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A Journal on Orthopedics and Traumatology

Official Journal of the Piedmontese-Ligurian-Lombard Society of Orthopedics and Traumatology
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Minerva Ortopedica e Traumatologica 2007 October;58(5):379-91

language: English

Fractures of the tibial plafond

Dirschl R. D.

Department of Orthopaedics University of North Carolina School of Medicine Chapel Hill, NC, USA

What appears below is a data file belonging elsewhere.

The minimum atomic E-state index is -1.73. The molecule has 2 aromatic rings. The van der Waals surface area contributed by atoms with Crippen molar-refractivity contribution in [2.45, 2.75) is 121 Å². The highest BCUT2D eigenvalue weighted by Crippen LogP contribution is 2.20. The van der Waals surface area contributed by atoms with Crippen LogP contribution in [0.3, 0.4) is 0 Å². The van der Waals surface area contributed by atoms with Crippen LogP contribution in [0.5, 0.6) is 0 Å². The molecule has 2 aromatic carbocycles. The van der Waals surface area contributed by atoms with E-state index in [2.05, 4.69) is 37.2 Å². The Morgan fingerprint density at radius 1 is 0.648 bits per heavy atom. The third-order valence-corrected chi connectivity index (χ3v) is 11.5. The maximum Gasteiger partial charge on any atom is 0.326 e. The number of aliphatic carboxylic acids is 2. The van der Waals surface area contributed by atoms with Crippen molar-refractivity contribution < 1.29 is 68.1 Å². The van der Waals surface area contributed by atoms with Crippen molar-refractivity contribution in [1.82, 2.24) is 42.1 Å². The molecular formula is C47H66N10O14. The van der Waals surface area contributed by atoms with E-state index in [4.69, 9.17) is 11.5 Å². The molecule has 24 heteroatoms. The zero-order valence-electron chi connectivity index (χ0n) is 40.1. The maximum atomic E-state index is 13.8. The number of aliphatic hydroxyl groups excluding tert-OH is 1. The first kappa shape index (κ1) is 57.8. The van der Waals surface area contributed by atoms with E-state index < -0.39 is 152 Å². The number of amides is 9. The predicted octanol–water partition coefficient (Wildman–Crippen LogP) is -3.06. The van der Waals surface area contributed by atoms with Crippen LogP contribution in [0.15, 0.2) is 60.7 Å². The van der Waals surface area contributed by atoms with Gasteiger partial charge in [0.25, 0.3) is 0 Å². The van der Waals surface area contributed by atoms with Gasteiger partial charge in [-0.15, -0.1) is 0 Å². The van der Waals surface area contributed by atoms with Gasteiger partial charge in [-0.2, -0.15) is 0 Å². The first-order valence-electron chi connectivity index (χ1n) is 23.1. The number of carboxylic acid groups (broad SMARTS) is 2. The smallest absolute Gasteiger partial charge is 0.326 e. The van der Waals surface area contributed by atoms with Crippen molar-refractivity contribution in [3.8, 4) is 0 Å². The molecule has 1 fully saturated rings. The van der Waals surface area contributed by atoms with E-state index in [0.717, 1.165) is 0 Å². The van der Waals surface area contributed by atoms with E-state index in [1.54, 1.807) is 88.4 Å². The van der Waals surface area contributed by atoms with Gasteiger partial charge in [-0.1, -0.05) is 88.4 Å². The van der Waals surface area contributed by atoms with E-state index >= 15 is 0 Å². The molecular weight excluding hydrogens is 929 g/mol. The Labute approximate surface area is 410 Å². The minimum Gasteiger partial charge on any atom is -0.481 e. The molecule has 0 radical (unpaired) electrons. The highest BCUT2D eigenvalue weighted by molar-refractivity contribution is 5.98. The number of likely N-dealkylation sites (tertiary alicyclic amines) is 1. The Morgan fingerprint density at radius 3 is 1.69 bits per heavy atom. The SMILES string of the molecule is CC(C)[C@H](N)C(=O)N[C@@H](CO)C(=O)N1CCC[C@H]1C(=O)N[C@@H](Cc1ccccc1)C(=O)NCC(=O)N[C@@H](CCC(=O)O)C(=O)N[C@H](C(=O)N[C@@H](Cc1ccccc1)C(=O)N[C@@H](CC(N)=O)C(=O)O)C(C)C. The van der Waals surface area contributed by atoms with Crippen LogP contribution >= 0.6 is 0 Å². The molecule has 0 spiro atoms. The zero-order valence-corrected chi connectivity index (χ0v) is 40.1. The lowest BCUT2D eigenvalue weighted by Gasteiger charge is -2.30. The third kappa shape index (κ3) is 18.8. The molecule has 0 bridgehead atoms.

Fractures of the tibial plafond are severe, high energy injuries; successful management of these injuries requires particular attention to the soft tissue injury. Failure to carefully manage the soft tissue injury will lead to a high rate of wound complications, deep infections, and even amputation. Treatment techniques for the tibial plafond fracture have changed considerably over the years, primarily due to the high rates and severe consequences of complications following immediate open reduction and internal fixation. Modern treatment techniques involve a period of spanning external fixation, followed by delayed internal fixation with or without continuation of the external fixator. There is as yet no conclusive evidence in the literature as to whether internal fixation with removal of the external fixator or limited internal fixation with continuation of the external fixator gives superior results. It is possible that outcomes may depend on factors beyond the surgeon’s control, such as the extent of soft tissue injury, the extent of articular cartilage damage, or patient related factors.

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